Nicholas Haysom, UN Special Representative and head of the UN Mission in South Sudan (UNMISS), said 30 August saw the inauguration of the reconstituted Parliament, with members sworn in on 2 August – including the first female Speaker of the Transitional National Legislative Assembly and female Deputy Speaker of the Council of States.
SRSG Haysom to #UNSC: Increase in sub-national violence, as seen in Greater Tonj, Tambura and elsewhere is of real concern; situation is aggravated by the proliferation of small arms, and, outside Juba, the under-resourced state governance and security structures. pic.twitter.com/1MBZOQRhKc
— UNMISS (@unmissmedia) September 15, 2021
“This development paves the way for a much-delayed charge on the legislative programme envisaged by the Peace Agreement”, he said, stressing that it must now be complemented by the reconstitution of state legislatures.
He said the extensive legislative agenda includes passage of priority bills already prepared by the National Constitution Amendment Committee on the reform of security, financial, judicial, constitutional and electoral institutions.
With 12 September marking the three-year anniversary of the revitalized peace agreement in South Sudan, “certainly, the reconstitution of the national parliament presents an opportunity to infuse urgency in the implementation of the peace process,” he stressed.
A ministerial task force has presented a bill on the constitution-making process to the Minister of Justice and regional development body IGAD, he added.
The constitution making process – an important peace process benchmark – marks a critical step forward in its own right, the Mission chief said, signifying a social contract between all South Sudanese on the arrangements by which they can live together in peace and harmony.
Elections: prepare, prepare, prepare
In parallel, electoral preparations should be conducted, he said. While there is no consensus on the timelines, the two extensions to the transitional period would see elections being held in early 2023, requiring the completion of a voters’ register by late 2022. Without adequate technical and political preparations, “this event could be a catastrophe instead of a national turning point,” he said.
He pointed to the consultative process for the Commission for Truth, Reconciliation and Healing as another important development.
To be sure, the lack of progress in the transitional security arrangements is now the major challenge. He encouraged parties to agree on the unified command-and-control structures of the national security institutions without delay, citing fractures within the Sudan People’s Liberation Movement-in-Opposition (SPLA-IO), as an “unfortunate result” of the slow pace.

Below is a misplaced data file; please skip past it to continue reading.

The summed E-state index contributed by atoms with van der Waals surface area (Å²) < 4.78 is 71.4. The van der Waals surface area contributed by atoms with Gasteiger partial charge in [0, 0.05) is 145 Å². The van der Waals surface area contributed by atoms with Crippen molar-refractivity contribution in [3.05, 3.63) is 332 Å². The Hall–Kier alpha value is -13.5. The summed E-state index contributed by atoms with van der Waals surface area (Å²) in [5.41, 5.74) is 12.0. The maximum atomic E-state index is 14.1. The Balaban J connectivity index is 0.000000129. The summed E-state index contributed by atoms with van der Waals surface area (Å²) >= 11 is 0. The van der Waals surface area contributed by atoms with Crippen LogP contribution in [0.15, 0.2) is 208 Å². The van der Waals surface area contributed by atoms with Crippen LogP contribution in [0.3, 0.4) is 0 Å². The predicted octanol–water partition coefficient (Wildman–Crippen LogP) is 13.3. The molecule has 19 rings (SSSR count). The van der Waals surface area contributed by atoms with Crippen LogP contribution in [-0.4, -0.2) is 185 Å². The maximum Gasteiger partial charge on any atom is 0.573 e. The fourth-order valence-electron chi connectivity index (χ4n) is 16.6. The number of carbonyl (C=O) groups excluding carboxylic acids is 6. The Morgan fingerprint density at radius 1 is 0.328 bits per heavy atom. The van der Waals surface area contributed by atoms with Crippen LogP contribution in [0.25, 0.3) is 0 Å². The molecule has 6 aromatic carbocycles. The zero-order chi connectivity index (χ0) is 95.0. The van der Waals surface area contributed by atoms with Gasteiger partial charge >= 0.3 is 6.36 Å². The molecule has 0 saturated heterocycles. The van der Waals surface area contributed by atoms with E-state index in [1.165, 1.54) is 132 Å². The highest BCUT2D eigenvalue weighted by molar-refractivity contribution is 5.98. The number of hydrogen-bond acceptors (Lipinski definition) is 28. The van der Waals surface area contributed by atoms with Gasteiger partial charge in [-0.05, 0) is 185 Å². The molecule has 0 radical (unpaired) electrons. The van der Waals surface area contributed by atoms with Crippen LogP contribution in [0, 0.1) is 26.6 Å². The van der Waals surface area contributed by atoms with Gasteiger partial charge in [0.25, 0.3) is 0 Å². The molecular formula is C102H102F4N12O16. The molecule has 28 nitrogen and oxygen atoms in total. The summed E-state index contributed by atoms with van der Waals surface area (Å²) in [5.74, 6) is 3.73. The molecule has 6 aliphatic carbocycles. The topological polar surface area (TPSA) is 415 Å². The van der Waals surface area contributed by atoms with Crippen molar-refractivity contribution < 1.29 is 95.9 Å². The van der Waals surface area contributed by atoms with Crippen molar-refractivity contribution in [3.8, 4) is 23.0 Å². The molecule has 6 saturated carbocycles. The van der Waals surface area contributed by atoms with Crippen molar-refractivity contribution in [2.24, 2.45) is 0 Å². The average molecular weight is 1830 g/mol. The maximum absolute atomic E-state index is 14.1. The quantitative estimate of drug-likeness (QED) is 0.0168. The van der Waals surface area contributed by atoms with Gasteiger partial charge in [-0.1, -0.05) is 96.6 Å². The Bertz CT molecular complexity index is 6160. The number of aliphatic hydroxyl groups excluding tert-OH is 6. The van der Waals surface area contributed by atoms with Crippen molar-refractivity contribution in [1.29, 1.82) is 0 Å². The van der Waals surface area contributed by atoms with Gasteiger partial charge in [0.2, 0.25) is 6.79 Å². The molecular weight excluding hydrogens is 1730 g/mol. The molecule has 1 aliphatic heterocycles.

Avoid ‘adversarial politics’
Mr. Haysom warned that desertions of forces led by Generals Gatwech, Olony and Thomas Dhul – and the conflicts between these groups and forces loyal to Riek Machar – will undermine the peace process. The delays also have widened the imbalance between the main parties to the revitalized peace agreement. “It is imperative that the parties put aside adversarial politics to work as a unity Government.”
Record food insecurity
Reena Ghelani, Director of Operations and Advocacy Division, Office for the Coordination of Humanitarian Affairs (OHCA), said people in South Sudan are facing the highest levels of food insecurity recorded since independence: over 60 per cent of the population is severely food insecure.
The combined effects of conflict, climate shocks, displacement, COVID-19 and the lack of investment in infrastructure and basic services, have driven them deeper into need.
More than 8.3 million people need humanitarian assistance, including 1.4 million children, she said. Estimates in December 2020 found that 2.4 million people faced emergency levels of acute food insecurity (IPC Phase 4 or above) between April and July 2021.
In five of these six locations, she said conflict was the major driver fuelling displacement and leading to the loss of lives, assets and livelihoods.
‘A lifeline out of starvation’
She said humanitarian agencies scaled up the multi-sectoral response in the at-risk counties, reaching over half a million people between January and June. “We have managed to give thousands a lifeline out of starvation.”
The response is part of a larger aid operation that has assisted 4.4 million people across the country between January and June with food, medical and nutritional care, water and sanitation, protection support and shelter.
Attacks along supply routes
However, she said non-State armed groups and certain youth groups continue to hamper access, looting humanitarian facilities and frequently attacking civilian and humanitarian convoys along key supply routes. The disruptions have fuelled higher prices of essential goods for an already vulnerable population.
Meanwhile, she said flooding for a third consecutive year has affected nearly 426,000 people along the Nile river, the Sudd wetland and the Sobat.
The World Food Programme (WFP) was forced to reduce food rations in all Refugee, Protection of Civilian and IDP camps from April 2021, due to inadequate funding – a move that affected 700,000 people. In October, it will be forced to stop support in IDP camps in Bor, Juba, and Wau, as resources were re-prioritized to counties where people were at the brink of famine.
Going forward, she called all actors to de-escalate the violence, stressing that humanitarians need Government support to ensure safe and unhindered access to people in need. The $1.7 billion Humanitarian Response Plan – the largest ever for South Sudan – is only 56 per cent funded and she urged donors to give at scale early in 2022, so aid efforts can get ahead of the needs.